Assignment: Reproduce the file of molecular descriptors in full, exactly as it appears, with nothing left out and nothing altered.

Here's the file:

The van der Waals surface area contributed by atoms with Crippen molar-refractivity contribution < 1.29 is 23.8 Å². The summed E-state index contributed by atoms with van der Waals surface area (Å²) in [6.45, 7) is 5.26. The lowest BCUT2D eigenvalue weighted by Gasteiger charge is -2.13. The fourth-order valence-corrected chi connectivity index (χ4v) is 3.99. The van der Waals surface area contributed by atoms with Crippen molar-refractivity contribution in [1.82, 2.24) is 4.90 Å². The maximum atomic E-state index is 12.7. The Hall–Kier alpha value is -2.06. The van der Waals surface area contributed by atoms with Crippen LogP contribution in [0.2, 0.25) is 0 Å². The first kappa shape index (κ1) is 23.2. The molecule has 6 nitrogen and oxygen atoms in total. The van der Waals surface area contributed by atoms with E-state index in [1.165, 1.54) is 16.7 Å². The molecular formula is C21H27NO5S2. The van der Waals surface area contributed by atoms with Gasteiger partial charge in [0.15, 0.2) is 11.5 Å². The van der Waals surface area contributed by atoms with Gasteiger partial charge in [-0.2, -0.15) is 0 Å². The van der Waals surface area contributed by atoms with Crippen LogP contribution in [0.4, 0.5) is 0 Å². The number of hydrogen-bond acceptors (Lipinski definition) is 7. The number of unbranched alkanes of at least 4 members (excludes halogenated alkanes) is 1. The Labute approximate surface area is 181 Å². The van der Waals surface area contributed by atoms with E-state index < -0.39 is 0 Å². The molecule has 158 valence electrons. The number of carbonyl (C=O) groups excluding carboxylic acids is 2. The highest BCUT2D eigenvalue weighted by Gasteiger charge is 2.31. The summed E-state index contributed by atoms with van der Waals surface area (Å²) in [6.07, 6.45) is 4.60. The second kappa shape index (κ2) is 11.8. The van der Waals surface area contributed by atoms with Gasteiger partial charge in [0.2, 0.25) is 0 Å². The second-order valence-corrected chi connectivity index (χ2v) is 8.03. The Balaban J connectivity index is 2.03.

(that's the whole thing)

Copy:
The van der Waals surface area contributed by atoms with Crippen molar-refractivity contribution < 1.29 is 23.8 Å². The summed E-state index contributed by atoms with van der Waals surface area (Å²) in [6.45, 7) is 5.26. The lowest BCUT2D eigenvalue weighted by Gasteiger charge is -2.13. The fourth-order valence-corrected chi connectivity index (χ4v) is 3.99. The van der Waals surface area contributed by atoms with Crippen molar-refractivity contribution in [1.82, 2.24) is 4.90 Å². The maximum atomic E-state index is 12.7. The Hall–Kier alpha value is -2.06. The van der Waals surface area contributed by atoms with Crippen LogP contribution in [0.2, 0.25) is 0 Å². The first kappa shape index (κ1) is 23.2. The molecule has 6 nitrogen and oxygen atoms in total. The van der Waals surface area contributed by atoms with E-state index in [1.165, 1.54) is 16.7 Å². The molecular formula is C21H27NO5S2. The van der Waals surface area contributed by atoms with Gasteiger partial charge in [0.15, 0.2) is 11.5 Å². The van der Waals surface area contributed by atoms with Gasteiger partial charge in [-0.2, -0.15) is 0 Å². The van der Waals surface area contributed by atoms with Crippen LogP contribution in [0.4, 0.5) is 0 Å². The number of hydrogen-bond acceptors (Lipinski definition) is 7. The number of unbranched alkanes of at least 4 members (excludes halogenated alkanes) is 1. The Labute approximate surface area is 181 Å². The van der Waals surface area contributed by atoms with E-state index < -0.39 is 0 Å². The molecule has 158 valence electrons. The number of carbonyl (C=O) groups excluding carboxylic acids is 2. The highest BCUT2D eigenvalue weighted by Gasteiger charge is 2.31. The summed E-state index contributed by atoms with van der Waals surface area (Å²) in [6.07, 6.45) is 4.60. The second kappa shape index (κ2) is 11.8. The van der Waals surface area contributed by atoms with Gasteiger partial charge in [0.2, 0.25) is 0 Å². The second-order valence-corrected chi connectivity index (χ2v) is 8.03. The Balaban J connectivity index is 2.03.